“He was an unusual bishop,” Mr McCann told RTÉ, recalling how he was always ready for a chat, never preachy, and “had no problem speaking to a pagan disbeliever like myself”.
That common touch was to earn him respect among those in positions of power, however, as it was felt he reflected the views of the ordinary people and could provide valuable insights into the mood on the streets.
Mr McCann said Dr Daly was always talking to people from all beliefs, be it the IRA, political organisations, the Church of Ireland or John Hume to whom he was close. “He certainly had a profound influence over the years.”
He said Dr Daly was a conservative man theologically although in his later years he had come out in favour of ending the celibacy rule for priests.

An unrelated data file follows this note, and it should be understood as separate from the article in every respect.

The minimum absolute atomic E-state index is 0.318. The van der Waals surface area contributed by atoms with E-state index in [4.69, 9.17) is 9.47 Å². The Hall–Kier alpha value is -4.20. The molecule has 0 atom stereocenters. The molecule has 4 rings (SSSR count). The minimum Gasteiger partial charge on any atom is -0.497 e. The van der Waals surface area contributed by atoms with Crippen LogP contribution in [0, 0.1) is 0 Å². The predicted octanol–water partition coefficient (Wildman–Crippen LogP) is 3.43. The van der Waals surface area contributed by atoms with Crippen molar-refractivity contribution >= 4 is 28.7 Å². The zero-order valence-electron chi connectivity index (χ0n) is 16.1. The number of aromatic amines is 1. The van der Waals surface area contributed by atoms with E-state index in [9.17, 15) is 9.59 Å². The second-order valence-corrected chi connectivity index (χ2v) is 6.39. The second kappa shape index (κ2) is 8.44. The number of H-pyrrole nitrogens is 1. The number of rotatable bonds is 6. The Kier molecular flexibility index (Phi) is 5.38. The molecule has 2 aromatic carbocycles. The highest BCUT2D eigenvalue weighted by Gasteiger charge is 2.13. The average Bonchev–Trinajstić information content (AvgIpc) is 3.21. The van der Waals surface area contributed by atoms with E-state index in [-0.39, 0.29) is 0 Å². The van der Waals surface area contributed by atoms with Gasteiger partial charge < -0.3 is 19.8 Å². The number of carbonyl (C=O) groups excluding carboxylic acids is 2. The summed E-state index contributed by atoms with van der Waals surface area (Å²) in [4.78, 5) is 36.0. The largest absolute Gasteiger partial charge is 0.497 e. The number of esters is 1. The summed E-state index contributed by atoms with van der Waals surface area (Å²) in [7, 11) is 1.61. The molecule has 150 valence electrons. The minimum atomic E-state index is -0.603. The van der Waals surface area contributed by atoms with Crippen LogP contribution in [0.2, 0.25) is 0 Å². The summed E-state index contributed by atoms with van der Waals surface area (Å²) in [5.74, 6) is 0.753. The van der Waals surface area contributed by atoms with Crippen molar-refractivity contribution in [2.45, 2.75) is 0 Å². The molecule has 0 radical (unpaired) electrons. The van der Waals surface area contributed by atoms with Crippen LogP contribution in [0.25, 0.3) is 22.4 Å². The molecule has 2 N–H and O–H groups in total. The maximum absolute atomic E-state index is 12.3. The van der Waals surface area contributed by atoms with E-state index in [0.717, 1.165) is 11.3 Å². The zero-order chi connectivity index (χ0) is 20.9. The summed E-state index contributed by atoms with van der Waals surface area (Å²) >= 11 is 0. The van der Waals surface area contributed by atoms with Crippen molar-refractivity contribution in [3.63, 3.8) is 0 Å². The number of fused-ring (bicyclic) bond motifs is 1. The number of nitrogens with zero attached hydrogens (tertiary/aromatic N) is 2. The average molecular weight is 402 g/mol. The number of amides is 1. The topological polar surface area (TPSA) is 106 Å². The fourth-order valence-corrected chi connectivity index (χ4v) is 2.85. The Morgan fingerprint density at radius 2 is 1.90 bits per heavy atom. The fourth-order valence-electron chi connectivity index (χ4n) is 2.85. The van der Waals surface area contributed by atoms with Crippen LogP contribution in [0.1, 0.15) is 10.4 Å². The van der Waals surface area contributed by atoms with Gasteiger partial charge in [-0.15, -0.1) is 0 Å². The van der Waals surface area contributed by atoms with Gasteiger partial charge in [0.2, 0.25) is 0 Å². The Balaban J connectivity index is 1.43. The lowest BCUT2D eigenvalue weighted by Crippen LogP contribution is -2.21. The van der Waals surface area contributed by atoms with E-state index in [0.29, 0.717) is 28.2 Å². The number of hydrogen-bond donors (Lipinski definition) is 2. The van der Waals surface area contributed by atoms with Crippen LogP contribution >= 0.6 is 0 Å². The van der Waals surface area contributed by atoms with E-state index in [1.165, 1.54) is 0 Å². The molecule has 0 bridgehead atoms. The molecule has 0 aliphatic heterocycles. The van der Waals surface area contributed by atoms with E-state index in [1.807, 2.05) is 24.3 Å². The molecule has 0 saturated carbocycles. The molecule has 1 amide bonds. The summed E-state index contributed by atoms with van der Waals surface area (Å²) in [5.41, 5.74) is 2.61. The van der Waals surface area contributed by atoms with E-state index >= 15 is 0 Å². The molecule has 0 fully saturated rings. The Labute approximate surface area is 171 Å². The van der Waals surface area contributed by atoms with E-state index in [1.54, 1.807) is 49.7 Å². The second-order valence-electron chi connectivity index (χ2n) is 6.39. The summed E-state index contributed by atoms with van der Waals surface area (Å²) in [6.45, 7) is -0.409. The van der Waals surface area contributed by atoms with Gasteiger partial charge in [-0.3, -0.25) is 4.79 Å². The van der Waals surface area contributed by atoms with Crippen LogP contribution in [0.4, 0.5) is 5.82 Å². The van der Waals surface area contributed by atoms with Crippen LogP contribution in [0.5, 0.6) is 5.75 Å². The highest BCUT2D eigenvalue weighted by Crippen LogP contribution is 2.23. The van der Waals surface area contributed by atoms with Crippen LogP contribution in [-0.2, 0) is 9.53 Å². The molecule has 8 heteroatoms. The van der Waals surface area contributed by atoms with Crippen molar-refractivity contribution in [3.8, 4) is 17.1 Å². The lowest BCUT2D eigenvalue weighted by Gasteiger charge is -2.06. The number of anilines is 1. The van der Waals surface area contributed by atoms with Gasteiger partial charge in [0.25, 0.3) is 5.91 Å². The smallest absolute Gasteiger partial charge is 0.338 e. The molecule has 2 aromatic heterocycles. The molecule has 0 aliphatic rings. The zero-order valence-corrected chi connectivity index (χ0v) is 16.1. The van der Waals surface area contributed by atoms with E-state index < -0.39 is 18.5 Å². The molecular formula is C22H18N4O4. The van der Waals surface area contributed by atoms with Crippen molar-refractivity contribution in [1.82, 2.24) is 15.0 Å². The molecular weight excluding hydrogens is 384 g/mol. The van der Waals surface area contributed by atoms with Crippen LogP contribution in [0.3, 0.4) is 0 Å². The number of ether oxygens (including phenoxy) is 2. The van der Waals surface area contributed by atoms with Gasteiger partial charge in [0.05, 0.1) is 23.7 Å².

However, he largely stayed clear of the major debates that swamped the Catholic Church in the last 20 years, preferring to focus on his pastoral duties.
After he suffered a stroke in the 1990s and had to retire as bishop, it appeared he would be very limited in his work but he had surprised everybody by making an excellent recovery, throwing himself into writing, working as hospice chaplain, and engaging in other community activities.
“In recent times he was in good form, quite ebullient, and interested in everything that was going on,”he said.
Mr McCann said while the iconic photo of him waving a white handkerchief as he tended to the wounded on Bloody Sunday would be remembered most, it was what he said in the hours afterwards to the world’s media that mattered most.
His insistence that he had seen the events for himself and that the protestors were unarmed was extremely important, he said.
“I was interviewed too and people may have thought, well he would say that wound’t he, but Eddie Daly was so clearly speaking from the heart and speaking honestly and was so distressed and so emphatic. That was more significant than the photograph.”